How Can I Check to See How Much Money I Will Be Getting From Social Security?

The amount of Social Security money you're entitled to changes as you stay on the job and contribute more earnings to Social Security over time. The amount you get also varies by your age and other factors. Track Social Security earnings each year using forms provided by the government. Review the forms each year to ensure your earnings are correctly tracked so you get the right amount of money when it's time to retire.


First, determine if you're eligible to receive Social Security payments. To earn this form of income, you need at least 10 years of work experience, which earns you 40 credits, the minimum number of credit you need to qualify. You cannot get benefits until you turn 62, at which point you become eligible to take benefits. Full retirement age, however, is 67, so if you start collecting earlier, you lose some benefits.


Each year, the Social Security Administration mails you a statement, which is updated to reflect the amount of credits you've earned through working and your projected payout from Social Security. These arrive in the mail automatically if you're over 25 years old and tend to come three months before your birthday. If you are younger than 25 or have misplaced your most recent statement, you can request a new form SSA-7004 directly from the Social Security Administration. Wait to calculate your earnings until you have this paperwork.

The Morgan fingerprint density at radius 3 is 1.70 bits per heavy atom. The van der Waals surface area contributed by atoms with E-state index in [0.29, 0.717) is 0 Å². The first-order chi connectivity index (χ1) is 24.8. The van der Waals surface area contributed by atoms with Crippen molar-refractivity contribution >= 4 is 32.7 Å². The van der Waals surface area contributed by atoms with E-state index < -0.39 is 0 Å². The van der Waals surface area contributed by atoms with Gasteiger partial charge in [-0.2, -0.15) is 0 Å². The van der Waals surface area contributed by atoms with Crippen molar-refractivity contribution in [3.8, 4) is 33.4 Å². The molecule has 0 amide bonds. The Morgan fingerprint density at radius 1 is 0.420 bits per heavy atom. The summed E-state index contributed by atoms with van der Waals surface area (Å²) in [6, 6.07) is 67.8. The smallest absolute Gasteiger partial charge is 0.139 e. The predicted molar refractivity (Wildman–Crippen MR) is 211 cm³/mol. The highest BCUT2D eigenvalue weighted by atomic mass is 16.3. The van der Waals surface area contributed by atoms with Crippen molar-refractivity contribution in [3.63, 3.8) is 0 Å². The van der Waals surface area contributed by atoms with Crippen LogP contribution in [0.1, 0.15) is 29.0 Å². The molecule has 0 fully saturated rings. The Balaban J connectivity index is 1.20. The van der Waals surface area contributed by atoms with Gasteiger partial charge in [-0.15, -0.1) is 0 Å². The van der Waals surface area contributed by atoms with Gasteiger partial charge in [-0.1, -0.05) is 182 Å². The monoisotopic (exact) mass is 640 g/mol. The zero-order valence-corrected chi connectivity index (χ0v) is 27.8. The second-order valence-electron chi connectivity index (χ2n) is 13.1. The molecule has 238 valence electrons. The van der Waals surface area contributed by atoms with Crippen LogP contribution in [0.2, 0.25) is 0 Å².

Your Social Security Statement shows the money you've paid into Social Security and the payouts you can expect to garner. Read over the statement carefully to find out how much you can expect to make if you retire at different times. As you make more money, you can track your increasing payments via these annual Social Security Statements. Alternately, you can use a Benefit Calculator to determine future earnings if you currently have 40 credits or more (see Resources).


As of 2011, your Social Security payments increase 8 percent for every year past 62 you want to collect. If you begin collecting at 63, you receive 8 percent more than you would at 62; if you wait until you're 64, it's 16 percent. This increase tops out at age 70. If you begin collecting while you are working, you get less money, too; although you can begin collecting while still employed. Every year you work, your estimated earnings change; since you pay into the system each year.

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